It is in the section called “Orationes diversae… diverse prayers”, “diverse” in the sense of “various” not “contrasting”. These are orations that could be added by the priest after the obligatory prayers for the particular Mass formulary being used. For example, were I to say Mass (as I do) using the Votive Mass “for the remission of sins”, or “in time of war”, I might also add the prayer “ad petendam compunctionis cordis… for the petitioning compunction of heart”.
Here is the Collect:
Omnipotens et mitissime Deus, qui sitienti populo fontem viventis aquae de petra produxisti: educ de cordis nostri duritia lacrimas compunctionis; ut peccata nostra plangere valeamus, remissionemque eorum, te miserante, mereamur accipere.
I love that juxtaposition of perduco and educo. Subtle. Rich. Our Latin copia verborum never fails to satisfy.
Plango brings in a fantastic image. In the first place, it means “to strike, beat”. Waves plangent the rocks, palms drums, birds against snares with their wings. The verb is especially associated with beating one’s breast or head. St. Augustine mentions in a sermon how, when he spoke of God’s mercy, the congregation would strike their breasts with such force that it would rumble in the church. Of course plango is also beweep, bewail, wring one’s hands (see above).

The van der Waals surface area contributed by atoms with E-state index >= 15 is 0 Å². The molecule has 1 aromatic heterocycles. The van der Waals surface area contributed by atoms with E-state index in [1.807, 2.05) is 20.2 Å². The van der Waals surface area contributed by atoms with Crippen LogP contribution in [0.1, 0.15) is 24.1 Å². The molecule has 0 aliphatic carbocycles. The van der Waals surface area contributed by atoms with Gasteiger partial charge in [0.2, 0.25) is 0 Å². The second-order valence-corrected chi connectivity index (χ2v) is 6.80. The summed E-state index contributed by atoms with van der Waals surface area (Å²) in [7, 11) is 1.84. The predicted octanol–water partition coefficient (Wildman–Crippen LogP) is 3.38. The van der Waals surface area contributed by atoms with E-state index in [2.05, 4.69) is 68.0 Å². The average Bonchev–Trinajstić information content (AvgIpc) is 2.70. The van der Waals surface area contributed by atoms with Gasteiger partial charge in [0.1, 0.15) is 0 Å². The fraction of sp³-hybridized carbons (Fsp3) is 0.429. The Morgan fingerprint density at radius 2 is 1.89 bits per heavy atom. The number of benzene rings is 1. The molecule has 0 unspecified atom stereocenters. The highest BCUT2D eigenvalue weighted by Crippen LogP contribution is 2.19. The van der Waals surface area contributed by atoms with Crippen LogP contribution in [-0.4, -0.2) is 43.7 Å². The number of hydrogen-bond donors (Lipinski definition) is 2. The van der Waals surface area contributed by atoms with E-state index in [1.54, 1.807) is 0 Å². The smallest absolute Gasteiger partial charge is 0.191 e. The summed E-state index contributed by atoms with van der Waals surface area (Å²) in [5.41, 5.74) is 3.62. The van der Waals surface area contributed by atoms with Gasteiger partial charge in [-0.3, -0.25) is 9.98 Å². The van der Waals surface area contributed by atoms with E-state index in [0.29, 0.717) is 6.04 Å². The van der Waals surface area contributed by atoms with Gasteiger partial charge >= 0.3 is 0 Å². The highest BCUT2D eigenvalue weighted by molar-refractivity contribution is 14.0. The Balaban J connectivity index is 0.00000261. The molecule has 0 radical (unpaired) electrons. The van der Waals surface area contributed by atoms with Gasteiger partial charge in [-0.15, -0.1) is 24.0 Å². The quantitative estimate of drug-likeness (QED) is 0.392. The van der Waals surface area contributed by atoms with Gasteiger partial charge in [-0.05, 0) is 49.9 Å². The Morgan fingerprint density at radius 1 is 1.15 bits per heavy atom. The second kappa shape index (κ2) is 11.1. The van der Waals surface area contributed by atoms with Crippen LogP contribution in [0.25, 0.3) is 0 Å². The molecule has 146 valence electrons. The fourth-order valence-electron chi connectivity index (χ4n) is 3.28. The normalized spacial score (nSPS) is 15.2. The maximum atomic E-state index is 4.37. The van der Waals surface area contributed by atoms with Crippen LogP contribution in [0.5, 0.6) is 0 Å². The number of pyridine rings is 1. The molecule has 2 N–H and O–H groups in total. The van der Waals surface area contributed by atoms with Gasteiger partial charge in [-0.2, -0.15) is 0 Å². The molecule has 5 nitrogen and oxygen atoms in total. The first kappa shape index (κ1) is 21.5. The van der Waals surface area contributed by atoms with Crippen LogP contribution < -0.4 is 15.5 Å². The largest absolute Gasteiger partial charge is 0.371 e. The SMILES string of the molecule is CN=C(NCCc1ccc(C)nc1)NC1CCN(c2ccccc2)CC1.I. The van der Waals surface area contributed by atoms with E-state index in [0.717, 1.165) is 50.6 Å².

Compunctio is ”a puncture” and, in Christian Latin, “the sting of conscience, remorse”.
Almighty and most merciful God, who brought forth a font of living water from the rock for the sake of your thirsting people: draw forth tears of stinging remorse from the hardness of our heart; in order that we may be able to bewail our sins, and, you being merciful, merit to accept their remission.
Have you ever noticed that, after not shedding tears for a long time, those first tears really burn and sting?
This word compunctio shows up in the Latin 2002 Missale Romanum on Ash Wednesday, in the Post Communion: it is what Holy Church wants us to take with us out the door. It is a key theme, stressed in our liturgical prayers – always starting points for everything – for Lent.